Matthew 5:13-16
“You are the salt of the earth; but if salt has lost its taste, how can its saltiness be restored? It is no longer good for anything, but is thrown out and trampled under foot. “You are the light of the world. A city built on a hill cannot be hid. No one after lighting a lamp puts it under a bushel basket, but on the lamp stand, and it gives light to all in the house. In the same way, let your light shine before others, so that they may see your good works and give glory to God.”

I have a friend who is an observer of the world, and when you begin a conversation with him you never know where it will go or how it will end. Recently he asked me why the world needs the Presbyterian Church.

I don’t know that anyone ever asked me that before. I offered up a few thoughts, but what I was really interested to hear was his thoughts on the matter and I wasn’t disappointed. He told me, “I have a theory. It seems to me the world is filled with people of every variety and in that mix there are people all across the spectrum when it comes to everything, including what they believe. Some folks believe others do not, and lots are some place in between.” He went on, “I believe the Presbyterian Church is well suited for that kind of world because at its heart it is thoughtful and open. Presbyterian’s gift to the world is an openness to diverse ways of thinking and believing; that in its essence there is a spirit that values the mind, critical thought, education, and conversation.”

I believe there is a great amount of truth in what he says and it helps me understand and claim our uniqueness; our light, our salt. We are a church not simply with a view or opinion, no, we are a church with a hundred views and our gift is our ability to share, listen, learn and grow together.

As Presbyterians, we have deep roots that have been made strong by generations of educators and learners alike. Did you know our denomination had a fundamental role in the establishment of public education? Are you aware that the reason Presbyterians came to New Mexico in the first place was to build schools and hospitals? Churches came later as the missionaries themselves felt the need to worship.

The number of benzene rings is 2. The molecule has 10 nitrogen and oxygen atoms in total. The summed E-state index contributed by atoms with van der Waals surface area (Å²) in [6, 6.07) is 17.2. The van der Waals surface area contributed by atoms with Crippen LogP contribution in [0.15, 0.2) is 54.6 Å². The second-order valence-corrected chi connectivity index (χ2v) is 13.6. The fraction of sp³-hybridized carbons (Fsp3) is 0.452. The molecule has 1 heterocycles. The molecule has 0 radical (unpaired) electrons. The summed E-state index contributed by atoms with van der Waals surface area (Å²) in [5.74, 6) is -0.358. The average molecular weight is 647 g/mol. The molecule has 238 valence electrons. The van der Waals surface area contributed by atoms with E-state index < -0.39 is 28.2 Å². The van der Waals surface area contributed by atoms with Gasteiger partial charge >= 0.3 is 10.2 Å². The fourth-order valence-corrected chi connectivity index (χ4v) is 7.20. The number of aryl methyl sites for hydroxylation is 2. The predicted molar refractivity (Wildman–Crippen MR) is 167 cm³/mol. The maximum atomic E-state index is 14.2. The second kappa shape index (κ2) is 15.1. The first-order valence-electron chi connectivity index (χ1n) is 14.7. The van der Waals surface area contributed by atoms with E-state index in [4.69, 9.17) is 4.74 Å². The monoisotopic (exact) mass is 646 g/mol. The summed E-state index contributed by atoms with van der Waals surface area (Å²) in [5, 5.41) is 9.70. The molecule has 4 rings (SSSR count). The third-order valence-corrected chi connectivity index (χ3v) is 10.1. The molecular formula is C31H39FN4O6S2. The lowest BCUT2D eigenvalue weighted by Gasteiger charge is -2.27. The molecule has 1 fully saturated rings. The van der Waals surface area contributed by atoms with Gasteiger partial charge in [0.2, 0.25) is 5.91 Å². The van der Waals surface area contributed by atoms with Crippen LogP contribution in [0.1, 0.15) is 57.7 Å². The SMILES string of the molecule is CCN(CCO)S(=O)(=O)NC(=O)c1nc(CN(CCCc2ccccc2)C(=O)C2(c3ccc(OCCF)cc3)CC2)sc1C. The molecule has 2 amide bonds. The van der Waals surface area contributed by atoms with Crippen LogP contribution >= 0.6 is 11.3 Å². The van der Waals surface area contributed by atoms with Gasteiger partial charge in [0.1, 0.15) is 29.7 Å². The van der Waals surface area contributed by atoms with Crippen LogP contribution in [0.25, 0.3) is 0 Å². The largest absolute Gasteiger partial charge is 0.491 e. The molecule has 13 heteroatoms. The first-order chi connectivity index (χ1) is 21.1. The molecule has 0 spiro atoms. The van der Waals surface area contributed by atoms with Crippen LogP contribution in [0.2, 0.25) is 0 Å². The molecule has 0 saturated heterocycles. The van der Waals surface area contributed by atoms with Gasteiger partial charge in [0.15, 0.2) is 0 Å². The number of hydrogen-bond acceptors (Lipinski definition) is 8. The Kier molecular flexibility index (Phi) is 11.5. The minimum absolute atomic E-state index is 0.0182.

My friend hit the nail on the head. The light we have to offer is a light of openness to diversity of thought, perspective, and person. But I think we have not let that light shine as brightly as we might. Perhaps we have felt uneasy that we don’t always speak with a unified voice on issues of faith and culture. Even as we have stepped into the decision to postpone our in-person activities there have been diverse opinions about our action. As we have tried to find our way in this new season of self-isolation we have had differing reactions to what we should be doing. And I expect nothing less. We are dynamic. We aren’t placid. We aren’t boring.

I know I can find myself looking with a touch of envy at church cultures that are spawning mega-churches. I have spent too much time wondering what we can do to be like them. But the truth is I am very satisfied being who we are. Which is not to say we should settle in and be satisfied. What I mean is I like the flavor of our salt and am certain the world needs it.

It is going to be interesting to see what happens next as we move through this time and on. I am certain things won’t be the same, even as we will be changed. Regardless, I trust we will find our way to shine our light and share our salt because that is the way we follow Christ.

You are the salt of the earth. You are the light of the world. Thanks be to God!